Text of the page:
Wednesday, October 7, 2015

Most Frequently Asked Questions About Adopting A Child With Down Syndrome

I have been looking for inspiration (31 is a lot of posts) and found some today. Most Frequently Asked Questions About Adopting A Child With Down Syndrome is a collaborative post written by a handful for adoptive families answering questions about their adoptions. I believe they are all international adoptions so I'll give you the foster adopt side of the story.  If this is something you are interested in or you would just like a good read pop over and check out the post.


Q: Can you tell me about your child/children with Down syndrome? 

Claire came into our lives as a foster child at 10 months old and was adopted at three and a half.  She is now nine years old and we could not imagine our lives without her.  She is as much my baby as any of the ones I birthed.  Claire is friendly, engaging, determined and of course adorable.   

Q: What led you to adopt a child with Down syndrome? 

I felt called to adopt at the age of 18 after working in an orphanage in Haiti.  It took some serious discussions with my husband Nate for me to agree to any biological children though I treasure Alice and Makenna and I am so thankful for them.  The Down Syndrome was a surprise.  Just as Nate and I were getting licensed for Foster Care, very unexpectedly, his niece and nephew came into care.  We felt strongly that this was God's timing and happily welcomed Claire into our home.  Nate had worked in pediatrics and knew how to handle some of the medical challenges.  I was exposed to people with disabilities, mainly defenses, growing up hanging out with my mom where she worked in the special ed room at my school.  Both Nate and I had never met anyone with Down Syndrome before Claire.  Over the years Claire was with us in foster care I could't imagine giving her to any other family.  We were caring for her, painting her tiny toe nails, taking her to doctors appointments, advocating, taking her to therapy, taking her on walks, tucking her in (to her wedge) at night, praying over her... We did all the hard things and all the fun things. Who could love her like us?  Love cancels out fear.  We knew that this is what we were meant to do, period. (Adopted Like Me)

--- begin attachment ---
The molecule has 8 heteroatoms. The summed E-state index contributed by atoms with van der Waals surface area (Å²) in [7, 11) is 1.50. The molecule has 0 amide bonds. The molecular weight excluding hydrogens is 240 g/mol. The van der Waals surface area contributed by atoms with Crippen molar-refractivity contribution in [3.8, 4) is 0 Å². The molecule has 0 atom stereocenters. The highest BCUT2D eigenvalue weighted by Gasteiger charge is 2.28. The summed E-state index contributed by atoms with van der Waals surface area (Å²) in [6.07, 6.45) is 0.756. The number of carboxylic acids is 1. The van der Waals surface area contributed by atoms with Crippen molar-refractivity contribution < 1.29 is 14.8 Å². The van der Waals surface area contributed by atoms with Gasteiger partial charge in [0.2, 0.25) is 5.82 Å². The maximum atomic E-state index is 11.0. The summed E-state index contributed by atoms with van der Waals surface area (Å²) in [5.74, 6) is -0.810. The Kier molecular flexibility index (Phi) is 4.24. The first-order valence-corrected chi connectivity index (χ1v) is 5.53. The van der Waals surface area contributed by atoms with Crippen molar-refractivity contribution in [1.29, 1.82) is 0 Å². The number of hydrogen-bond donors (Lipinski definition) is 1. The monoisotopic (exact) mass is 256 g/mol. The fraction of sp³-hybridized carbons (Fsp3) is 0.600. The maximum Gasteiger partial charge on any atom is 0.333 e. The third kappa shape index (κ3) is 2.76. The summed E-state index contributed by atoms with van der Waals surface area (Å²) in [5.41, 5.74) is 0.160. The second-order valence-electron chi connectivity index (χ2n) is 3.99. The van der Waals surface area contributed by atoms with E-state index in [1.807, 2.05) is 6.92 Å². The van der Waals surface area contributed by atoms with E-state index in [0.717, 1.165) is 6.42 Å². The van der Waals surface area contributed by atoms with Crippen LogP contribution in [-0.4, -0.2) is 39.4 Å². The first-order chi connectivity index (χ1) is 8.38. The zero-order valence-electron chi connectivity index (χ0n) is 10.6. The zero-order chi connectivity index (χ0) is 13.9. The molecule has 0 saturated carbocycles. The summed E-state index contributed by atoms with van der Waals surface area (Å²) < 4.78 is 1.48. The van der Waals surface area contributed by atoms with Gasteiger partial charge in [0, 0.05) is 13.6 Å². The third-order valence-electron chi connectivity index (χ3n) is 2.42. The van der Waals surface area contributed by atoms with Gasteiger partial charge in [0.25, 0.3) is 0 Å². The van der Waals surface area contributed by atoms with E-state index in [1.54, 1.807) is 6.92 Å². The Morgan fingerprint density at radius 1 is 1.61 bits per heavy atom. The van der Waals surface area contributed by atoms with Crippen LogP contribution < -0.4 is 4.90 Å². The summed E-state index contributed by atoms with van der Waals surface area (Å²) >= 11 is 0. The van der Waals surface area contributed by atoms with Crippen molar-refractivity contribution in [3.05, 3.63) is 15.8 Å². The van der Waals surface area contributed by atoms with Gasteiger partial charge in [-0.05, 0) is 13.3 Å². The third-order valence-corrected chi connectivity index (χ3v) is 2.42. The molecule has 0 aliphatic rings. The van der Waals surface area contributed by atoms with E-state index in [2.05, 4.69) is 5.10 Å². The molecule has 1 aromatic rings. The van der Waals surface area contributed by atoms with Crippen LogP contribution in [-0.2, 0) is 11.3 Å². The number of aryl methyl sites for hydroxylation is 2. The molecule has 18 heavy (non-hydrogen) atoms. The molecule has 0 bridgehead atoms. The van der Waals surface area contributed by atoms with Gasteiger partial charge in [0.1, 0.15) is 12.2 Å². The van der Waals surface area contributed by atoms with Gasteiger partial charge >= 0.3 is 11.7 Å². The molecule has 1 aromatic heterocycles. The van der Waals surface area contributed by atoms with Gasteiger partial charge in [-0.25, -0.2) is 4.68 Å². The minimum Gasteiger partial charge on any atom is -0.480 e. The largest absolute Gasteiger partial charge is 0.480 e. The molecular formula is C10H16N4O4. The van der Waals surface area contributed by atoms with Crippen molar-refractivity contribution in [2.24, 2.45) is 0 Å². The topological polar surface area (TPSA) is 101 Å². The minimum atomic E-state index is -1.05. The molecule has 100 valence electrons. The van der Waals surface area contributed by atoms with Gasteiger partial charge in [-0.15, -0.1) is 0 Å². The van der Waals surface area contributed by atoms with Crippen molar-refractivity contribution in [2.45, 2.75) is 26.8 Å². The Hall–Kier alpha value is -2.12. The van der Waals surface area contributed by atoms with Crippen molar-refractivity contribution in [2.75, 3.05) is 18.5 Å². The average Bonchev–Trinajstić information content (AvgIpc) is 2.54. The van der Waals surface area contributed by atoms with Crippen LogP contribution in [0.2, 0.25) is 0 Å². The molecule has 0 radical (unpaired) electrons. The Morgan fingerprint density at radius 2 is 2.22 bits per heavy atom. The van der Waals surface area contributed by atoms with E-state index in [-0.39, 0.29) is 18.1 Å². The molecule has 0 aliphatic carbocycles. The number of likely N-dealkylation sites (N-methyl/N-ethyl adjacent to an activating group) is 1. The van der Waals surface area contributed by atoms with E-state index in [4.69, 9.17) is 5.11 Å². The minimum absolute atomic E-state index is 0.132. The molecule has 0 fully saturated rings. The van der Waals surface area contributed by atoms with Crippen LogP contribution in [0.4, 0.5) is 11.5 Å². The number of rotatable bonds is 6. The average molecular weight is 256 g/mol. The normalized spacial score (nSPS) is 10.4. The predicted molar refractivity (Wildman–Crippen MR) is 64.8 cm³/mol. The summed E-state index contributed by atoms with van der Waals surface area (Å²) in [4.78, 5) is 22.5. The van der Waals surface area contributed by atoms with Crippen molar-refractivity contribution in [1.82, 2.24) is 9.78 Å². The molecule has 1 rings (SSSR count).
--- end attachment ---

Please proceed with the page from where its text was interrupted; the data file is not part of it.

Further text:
Q: How did you prepare yourself and your family to adopt a child with Down syndrome?

Ya, we didn't, sorry family.  I had an emotional year after our adoption working through things (a post on this is regret).  I could have prepared myself by getting more information about Down Syndrome (I was overwhelmed and liked denial) and finding other people who had children with DS.  It would have been encouraging to meet families and see their every day, normal lives with Down Syndrome (I thought I was too busy to reach out). 



Q: How was your child’s transition into your family?

When Claire first came to us it was a really hard transition.  She was our first and without the 9 month pregnancy, wrap your head around having a baby time it was definitely like jumping into the deep end.  My friends threw me a baby shower which was very special and something I would recommend if you have a friend adopting. I actually wrote a post on how crazy The First Few Days were last year.


Q: How did you communicate with your child during his or her transition? 

In foster care you are caring for your child while you are waiting for your adoption, go foster care!